Categories
Buddhist prejudices Death ignorance immortality Impermanence Karmic experience meaningful life purification suffering

Is Death a gift?

Spread the love


Pemba Prayag Sherpa
Pemba Prayag Sherpa

In one point of our life, we all will face death as death is inevitable. I’m sure we were all annoyed, disappointed and worried when someone explained us about death for the first time in our childhood. I always wondered why there is such phenomena called death! My earlier understanding of the death that it separates us from oneself (one’s body), parents, beloved ones and our belongings made me so sad and helpless, helpless in the sense that no one can bring the deceased back to life, and I acknowledged that. The tragedies of death of our beloved ones have caused us the great amount of grief and suffering. All of us have gone through this. Moreover, the news about the death tolls from accident, wars and so forth make us even more concerned and trigger us to imagine about the enormous suffering that deceased victims experiences in such incidents. Such experiences, undoubtedly bring us the fear about the death that one will have  to face at one point of life time as there is no escape from it and the world is full of uncertainties. Even merely imagining and thinking of death brings us the sadness and sense of insecurity and uncertainty of our life and dreams we have. However, these fears actually arise from the ignorance, not understanding that the death is rather a gift one endows soon after he/she is conceived or born. Death is simply understood as the end of the life. Although there are many hypothesis and beliefs regarding the afterlife experiences and existences of souls or mind after death, no one can deny the fact that there is no physical existence of person after the death. There are no clear evidences to prove such claims. We experiences all different kinds of emotions of happiness, sorrows, pleasant and unpleasant feelings in our life. When we are in a pleasant state, we wish we never die and be immortal. However, Immortality would have been okay if all of us were born with the instincts to remain happy uniformly and equally in spite of pains, wounds, injuries or any bad occurring one can imagine. This is not possible either. The life we live exists in impermanence and our pleasant and unpleasant emotions exists in mutual dependence and designation. If one thinks the life as boon then one should also consider the death as a boon. Would one call a life a life if there was no death? Certainly not! Further more, death puts an end for an unbearable pain and suffering. Imagine having a pain from incurable diseases, when you constantly suffer and no pain killers works. If there was no death, suffering would be endless and eternal. Perhaps one would wish to die and stop suffering. Nowadays, people choose death over unbearable suffering caused by incurable diseases. People become obliged to euthanize the victims in such cases. We also hear in history that people chose over honorable death than having a shameful life. Similarly, we hear about people taking their own lives out of unbearable stress, shame and misery. It seems as if death seems a better option to some. So, is death a gift? My Buddhist prejudices do not favor artificial and suicidal death for having somewhat belief on after life Karmic experience. However, one should not remorse too much over natural and accidental death. If we think suffering and death as the purification phase, one wouldn’t worry and remorse too much over suffering and death. One would and should rather admire, learn and enjoy the fruits of impermanence because that’s the only smart choice!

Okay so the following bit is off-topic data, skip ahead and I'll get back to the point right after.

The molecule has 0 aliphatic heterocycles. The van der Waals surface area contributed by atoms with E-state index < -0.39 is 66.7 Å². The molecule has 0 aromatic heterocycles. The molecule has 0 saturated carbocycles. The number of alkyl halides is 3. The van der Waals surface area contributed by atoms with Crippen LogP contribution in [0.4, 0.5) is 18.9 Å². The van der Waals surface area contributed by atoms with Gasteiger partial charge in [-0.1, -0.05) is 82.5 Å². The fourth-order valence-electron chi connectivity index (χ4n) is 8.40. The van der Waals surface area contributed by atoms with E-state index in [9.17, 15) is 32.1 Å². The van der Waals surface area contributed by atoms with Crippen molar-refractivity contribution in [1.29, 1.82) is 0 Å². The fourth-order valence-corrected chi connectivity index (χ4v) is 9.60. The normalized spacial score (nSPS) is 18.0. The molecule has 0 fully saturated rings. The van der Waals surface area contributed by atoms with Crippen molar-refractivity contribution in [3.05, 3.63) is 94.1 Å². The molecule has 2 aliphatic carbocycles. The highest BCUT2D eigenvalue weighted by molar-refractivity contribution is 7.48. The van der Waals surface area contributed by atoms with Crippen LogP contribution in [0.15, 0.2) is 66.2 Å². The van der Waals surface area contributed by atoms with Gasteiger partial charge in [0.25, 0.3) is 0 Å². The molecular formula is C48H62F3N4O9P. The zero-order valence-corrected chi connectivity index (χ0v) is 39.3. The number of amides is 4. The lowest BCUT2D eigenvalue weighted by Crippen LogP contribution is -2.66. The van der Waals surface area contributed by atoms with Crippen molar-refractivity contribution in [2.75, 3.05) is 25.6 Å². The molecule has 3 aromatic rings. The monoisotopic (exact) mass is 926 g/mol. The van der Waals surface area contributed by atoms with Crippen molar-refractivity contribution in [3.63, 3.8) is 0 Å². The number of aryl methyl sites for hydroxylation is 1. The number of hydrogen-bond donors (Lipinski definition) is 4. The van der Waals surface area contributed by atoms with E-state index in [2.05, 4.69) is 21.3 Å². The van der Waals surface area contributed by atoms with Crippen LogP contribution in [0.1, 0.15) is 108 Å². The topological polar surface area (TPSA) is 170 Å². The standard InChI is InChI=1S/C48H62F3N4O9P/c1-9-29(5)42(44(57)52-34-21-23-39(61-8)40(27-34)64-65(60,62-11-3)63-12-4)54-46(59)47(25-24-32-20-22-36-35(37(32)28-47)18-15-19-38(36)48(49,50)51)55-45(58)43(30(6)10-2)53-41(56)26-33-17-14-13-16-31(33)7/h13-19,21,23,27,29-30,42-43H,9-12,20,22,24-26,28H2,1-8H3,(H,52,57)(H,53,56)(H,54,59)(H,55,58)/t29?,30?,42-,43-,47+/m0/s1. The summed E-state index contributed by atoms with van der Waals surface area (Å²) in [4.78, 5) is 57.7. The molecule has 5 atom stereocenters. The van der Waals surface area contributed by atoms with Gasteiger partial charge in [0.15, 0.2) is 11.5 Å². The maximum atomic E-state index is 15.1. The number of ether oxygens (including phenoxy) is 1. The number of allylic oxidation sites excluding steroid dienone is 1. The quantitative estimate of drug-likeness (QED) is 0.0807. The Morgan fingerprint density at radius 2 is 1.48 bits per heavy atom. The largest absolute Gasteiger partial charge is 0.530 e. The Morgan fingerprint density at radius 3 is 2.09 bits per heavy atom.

~ Pemba Prayag Sherpa

Leave a Reply

Your email address will not be published. Required fields are marked *